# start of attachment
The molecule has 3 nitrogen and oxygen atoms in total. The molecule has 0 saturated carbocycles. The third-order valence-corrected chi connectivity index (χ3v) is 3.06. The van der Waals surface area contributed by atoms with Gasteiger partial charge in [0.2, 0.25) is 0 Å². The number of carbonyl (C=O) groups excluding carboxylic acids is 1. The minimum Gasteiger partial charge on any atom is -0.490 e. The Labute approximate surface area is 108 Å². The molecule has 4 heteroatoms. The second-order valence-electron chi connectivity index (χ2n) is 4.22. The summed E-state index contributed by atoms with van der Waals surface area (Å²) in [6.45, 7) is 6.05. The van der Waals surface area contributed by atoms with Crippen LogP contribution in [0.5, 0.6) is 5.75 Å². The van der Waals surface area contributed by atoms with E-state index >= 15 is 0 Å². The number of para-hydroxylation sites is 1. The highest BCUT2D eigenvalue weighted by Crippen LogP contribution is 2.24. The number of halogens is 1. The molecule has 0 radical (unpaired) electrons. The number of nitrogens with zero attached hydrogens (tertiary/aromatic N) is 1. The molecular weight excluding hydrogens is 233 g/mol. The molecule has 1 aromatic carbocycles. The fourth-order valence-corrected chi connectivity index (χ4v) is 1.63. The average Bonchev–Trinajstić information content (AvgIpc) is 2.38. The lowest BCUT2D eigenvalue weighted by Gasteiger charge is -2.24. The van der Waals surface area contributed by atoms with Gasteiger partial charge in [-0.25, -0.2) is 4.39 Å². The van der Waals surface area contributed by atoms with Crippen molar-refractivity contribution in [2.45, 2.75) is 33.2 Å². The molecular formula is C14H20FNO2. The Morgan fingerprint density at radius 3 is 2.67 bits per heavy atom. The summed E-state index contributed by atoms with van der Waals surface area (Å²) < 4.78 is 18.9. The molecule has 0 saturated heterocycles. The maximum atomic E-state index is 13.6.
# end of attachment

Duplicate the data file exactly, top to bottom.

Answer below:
The molecule has 3 nitrogen and oxygen atoms in total. The molecule has 0 saturated carbocycles. The third-order valence-corrected chi connectivity index (χ3v) is 3.06. The van der Waals surface area contributed by atoms with Gasteiger partial charge in [0.2, 0.25) is 0 Å². The number of carbonyl (C=O) groups excluding carboxylic acids is 1. The minimum Gasteiger partial charge on any atom is -0.490 e. The Labute approximate surface area is 108 Å². The molecule has 4 heteroatoms. The second-order valence-electron chi connectivity index (χ2n) is 4.22. The summed E-state index contributed by atoms with van der Waals surface area (Å²) in [6.45, 7) is 6.05. The van der Waals surface area contributed by atoms with Crippen LogP contribution in [0.5, 0.6) is 5.75 Å². The van der Waals surface area contributed by atoms with E-state index >= 15 is 0 Å². The number of para-hydroxylation sites is 1. The highest BCUT2D eigenvalue weighted by Crippen LogP contribution is 2.24. The number of halogens is 1. The molecule has 0 radical (unpaired) electrons. The number of nitrogens with zero attached hydrogens (tertiary/aromatic N) is 1. The molecular weight excluding hydrogens is 233 g/mol. The molecule has 1 aromatic carbocycles. The fourth-order valence-corrected chi connectivity index (χ4v) is 1.63. The average Bonchev–Trinajstić information content (AvgIpc) is 2.38. The lowest BCUT2D eigenvalue weighted by Gasteiger charge is -2.24. The van der Waals surface area contributed by atoms with Gasteiger partial charge in [-0.25, -0.2) is 4.39 Å². The van der Waals surface area contributed by atoms with Crippen molar-refractivity contribution in [2.45, 2.75) is 33.2 Å². The molecular formula is C14H20FNO2. The Morgan fingerprint density at radius 3 is 2.67 bits per heavy atom. The summed E-state index contributed by atoms with van der Waals surface area (Å²) < 4.78 is 18.9. The molecule has 0 saturated heterocycles. The maximum atomic E-state index is 13.6.